Top 5 Pharmacist Personality Traits

July 23, 2015
Allison Gilchrist, Associate Editor

In addition to showing ambition, health care professionals should play to their personality strengths in order to maximize their productivity and job satisfaction.

In addition to showing ambition, health care professionals should play to their personality strengths in order to maximize their productivity and job satisfaction.

Student pharmacists across 5 Midwestern pharmacy schools recently completed the StrengthsFinder 2.0 survey and received their 5 signature personality themes.

The top 5 themes shown below “suggest that student pharmacists are achievement-oriented, enjoy learning, and value relationships, but may avoid confrontation and find it difficult to sell an idea,” the study authors wrote.

Do you fit these profiles?

1. Achiever (40.8%)

This theme helps explain your drive. No matter how hard you may feel that you deserve a rest, you will feel dissatisfied if the day passes without some form of achievement, no matter how small.

You have an internal fire burning inside you that pushes you to do more and achieve more. After each accomplishment, the fire dwindles for a moment, but it rekindles very soon, forcing you toward the next accomplishment.

This brings you the energy you need to work long hours without burning out. It is the jolt you can always count on to get you started on new tasks and challenges. It is the power supply that causes you to set the pace and define the levels of productivity for your work group.

2. Harmony (36.4 %)

You look for areas of agreement. In your view, there is little to be gained from conflict and friction, so you seek to hold them to a minimum.

When you know that the people around you hold differing views, you try to find the common ground. You try to steer them away from confrontation and toward harmony.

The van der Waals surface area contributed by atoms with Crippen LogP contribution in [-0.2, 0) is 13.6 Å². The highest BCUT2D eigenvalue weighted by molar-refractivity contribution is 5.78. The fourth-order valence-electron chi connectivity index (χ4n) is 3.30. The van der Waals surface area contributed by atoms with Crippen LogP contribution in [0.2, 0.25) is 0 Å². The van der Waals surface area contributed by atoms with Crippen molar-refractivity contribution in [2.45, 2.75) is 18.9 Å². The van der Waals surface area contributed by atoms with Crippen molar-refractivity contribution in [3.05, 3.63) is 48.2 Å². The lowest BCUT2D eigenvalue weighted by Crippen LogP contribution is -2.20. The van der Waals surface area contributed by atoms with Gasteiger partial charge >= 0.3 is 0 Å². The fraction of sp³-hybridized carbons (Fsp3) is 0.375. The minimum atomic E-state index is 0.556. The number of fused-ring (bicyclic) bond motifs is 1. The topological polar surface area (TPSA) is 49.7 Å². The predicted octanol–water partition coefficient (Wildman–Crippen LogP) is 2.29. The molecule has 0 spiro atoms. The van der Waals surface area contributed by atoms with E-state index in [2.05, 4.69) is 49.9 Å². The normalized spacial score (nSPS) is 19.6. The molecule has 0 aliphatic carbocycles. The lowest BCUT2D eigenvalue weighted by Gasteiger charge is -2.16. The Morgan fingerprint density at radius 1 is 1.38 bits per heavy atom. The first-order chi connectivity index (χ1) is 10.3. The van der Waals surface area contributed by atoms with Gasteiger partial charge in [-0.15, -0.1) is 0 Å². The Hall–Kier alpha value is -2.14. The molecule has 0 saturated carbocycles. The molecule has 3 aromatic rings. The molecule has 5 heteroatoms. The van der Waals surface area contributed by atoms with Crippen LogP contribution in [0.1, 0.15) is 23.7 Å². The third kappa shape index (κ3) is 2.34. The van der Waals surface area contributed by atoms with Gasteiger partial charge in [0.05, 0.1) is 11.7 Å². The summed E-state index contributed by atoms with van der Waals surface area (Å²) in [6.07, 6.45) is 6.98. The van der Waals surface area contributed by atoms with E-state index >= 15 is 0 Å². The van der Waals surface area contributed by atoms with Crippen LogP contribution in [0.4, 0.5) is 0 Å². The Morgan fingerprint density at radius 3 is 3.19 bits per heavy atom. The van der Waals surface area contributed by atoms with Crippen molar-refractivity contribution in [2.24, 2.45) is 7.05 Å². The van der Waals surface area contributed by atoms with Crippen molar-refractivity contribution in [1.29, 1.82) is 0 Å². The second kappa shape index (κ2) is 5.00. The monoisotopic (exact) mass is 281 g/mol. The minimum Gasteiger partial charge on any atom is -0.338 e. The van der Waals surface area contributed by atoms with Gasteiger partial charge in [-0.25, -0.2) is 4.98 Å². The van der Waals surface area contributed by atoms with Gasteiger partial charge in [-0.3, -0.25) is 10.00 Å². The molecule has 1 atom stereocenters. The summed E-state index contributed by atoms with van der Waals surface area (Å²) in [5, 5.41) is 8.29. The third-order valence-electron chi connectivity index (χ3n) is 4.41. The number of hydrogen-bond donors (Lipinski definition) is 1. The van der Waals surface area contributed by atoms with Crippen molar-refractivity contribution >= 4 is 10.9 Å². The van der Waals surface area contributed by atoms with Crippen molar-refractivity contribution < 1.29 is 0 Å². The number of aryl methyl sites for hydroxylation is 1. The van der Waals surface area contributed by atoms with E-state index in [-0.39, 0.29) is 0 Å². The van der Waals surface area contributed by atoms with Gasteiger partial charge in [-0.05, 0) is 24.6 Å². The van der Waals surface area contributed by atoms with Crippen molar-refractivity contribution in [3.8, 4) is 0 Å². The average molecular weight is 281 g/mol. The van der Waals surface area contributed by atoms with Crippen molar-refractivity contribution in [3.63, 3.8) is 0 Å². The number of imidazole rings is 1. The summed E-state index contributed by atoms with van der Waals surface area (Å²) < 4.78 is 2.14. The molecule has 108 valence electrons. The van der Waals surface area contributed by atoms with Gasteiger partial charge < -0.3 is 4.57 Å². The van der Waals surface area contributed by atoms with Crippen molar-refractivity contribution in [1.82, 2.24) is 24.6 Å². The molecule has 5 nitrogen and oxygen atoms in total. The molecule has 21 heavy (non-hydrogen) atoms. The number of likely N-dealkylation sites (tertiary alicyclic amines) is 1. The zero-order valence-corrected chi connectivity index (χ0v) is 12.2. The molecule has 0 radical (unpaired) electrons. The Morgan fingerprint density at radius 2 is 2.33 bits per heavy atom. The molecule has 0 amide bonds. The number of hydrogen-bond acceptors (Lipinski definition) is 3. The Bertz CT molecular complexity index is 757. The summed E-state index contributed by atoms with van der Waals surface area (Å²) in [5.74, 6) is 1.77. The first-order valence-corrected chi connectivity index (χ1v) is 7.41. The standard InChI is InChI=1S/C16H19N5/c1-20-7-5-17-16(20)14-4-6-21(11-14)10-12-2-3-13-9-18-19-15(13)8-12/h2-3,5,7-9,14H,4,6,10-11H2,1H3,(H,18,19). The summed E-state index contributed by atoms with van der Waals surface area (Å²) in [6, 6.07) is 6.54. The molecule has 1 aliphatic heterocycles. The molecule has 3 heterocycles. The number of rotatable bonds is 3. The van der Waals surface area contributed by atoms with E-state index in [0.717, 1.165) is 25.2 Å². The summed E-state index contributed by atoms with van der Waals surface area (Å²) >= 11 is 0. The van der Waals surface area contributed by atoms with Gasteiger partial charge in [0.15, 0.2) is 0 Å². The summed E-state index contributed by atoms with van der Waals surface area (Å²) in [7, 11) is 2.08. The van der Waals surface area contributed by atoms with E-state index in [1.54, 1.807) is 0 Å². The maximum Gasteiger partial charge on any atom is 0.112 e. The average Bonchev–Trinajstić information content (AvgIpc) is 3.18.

When others strike out, you will willingly modify your own objectives to merge with theirs, as long as their basic values do not clash with yours. When others start to argue about their pet theory or concept, you steer clear of the debate, preferring to talk about practical, down-to-earth matters on which you can all agree.

3. Learner (35.5%)

You love to learn. The process, more than the content or the result, is especially exciting for you.

You are energized by the steady and deliberate journey from ignorance to competence. It enables you to thrive in dynamic work environments where you are asked to take on short project assignments and are expected to learn a lot about the new subject matter in a short period of time.

This theme does not necessarily mean that you seek to become the subject matter expert, or that you are striving for the respect that accompanies a professional or academic credential.

4. Responsibility (27.3%)

This theme forces you to take psychological ownership for anything you commit to. Whether large or small, you feel emotionally bound to follow it through to completion.

If for some reason you cannot deliver, you automatically start to look for ways to make it up to the other person. This near obsession for doing things right is combined with your impeccable ethics to create your reputation of being dependable.

When assigning new responsibilities, people will look to you first because they know it will get done. Your willingness to volunteer may sometimes lead you to take on more than you should.

5. Empathy (24.8%)

You can sense the emotions of those around you. You can feel what they are feeling as though their feelings are your own. Intuitively, you are able to see the world through their eyes and share their perspective.

You do not necessarily agree with each person's perspective or feel pity for each person's predicament, which would be sympathy. You do not necessarily condone the choices each person makes, but you do understand.

This instinctive ability to understand is powerful. You hear the unvoiced questions, and you anticipate the need.